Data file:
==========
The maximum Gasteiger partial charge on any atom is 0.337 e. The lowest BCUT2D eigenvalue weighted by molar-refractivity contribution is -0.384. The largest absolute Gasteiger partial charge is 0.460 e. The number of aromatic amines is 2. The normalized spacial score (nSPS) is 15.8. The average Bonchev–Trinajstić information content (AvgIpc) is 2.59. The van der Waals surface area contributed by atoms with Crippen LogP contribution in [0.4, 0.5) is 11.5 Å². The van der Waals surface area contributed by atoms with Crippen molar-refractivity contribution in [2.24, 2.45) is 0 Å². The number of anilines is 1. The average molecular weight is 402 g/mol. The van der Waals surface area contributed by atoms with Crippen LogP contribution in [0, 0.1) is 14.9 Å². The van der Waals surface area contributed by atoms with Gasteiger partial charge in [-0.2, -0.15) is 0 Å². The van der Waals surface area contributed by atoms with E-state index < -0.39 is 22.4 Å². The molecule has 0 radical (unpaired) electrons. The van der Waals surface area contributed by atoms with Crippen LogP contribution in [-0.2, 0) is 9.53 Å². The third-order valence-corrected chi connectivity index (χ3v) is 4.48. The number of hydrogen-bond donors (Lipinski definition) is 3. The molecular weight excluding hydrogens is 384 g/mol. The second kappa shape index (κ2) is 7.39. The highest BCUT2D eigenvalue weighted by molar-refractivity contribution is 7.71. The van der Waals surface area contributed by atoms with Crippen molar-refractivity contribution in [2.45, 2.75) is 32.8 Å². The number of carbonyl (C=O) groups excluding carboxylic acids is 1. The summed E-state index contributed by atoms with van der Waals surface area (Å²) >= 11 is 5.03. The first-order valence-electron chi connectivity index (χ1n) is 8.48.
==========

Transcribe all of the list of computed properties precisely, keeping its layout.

The maximum Gasteiger partial charge on any atom is 0.337 e. The lowest BCUT2D eigenvalue weighted by molar-refractivity contribution is -0.384. The largest absolute Gasteiger partial charge is 0.460 e. The number of aromatic amines is 2. The normalized spacial score (nSPS) is 15.8. The average Bonchev–Trinajstić information content (AvgIpc) is 2.59. The van der Waals surface area contributed by atoms with Crippen LogP contribution in [0.4, 0.5) is 11.5 Å². The van der Waals surface area contributed by atoms with Crippen molar-refractivity contribution in [2.24, 2.45) is 0 Å². The number of anilines is 1. The average molecular weight is 402 g/mol. The van der Waals surface area contributed by atoms with Crippen LogP contribution in [0, 0.1) is 14.9 Å². The van der Waals surface area contributed by atoms with Gasteiger partial charge in [-0.2, -0.15) is 0 Å². The van der Waals surface area contributed by atoms with E-state index < -0.39 is 22.4 Å². The molecule has 0 radical (unpaired) electrons. The van der Waals surface area contributed by atoms with Crippen LogP contribution in [-0.2, 0) is 9.53 Å². The third-order valence-corrected chi connectivity index (χ3v) is 4.48. The number of hydrogen-bond donors (Lipinski definition) is 3. The molecular weight excluding hydrogens is 384 g/mol. The second kappa shape index (κ2) is 7.39. The highest BCUT2D eigenvalue weighted by molar-refractivity contribution is 7.71. The van der Waals surface area contributed by atoms with Crippen molar-refractivity contribution in [2.45, 2.75) is 32.8 Å². The number of carbonyl (C=O) groups excluding carboxylic acids is 1. The summed E-state index contributed by atoms with van der Waals surface area (Å²) >= 11 is 5.03. The first-order valence-electron chi connectivity index (χ1n) is 8.48.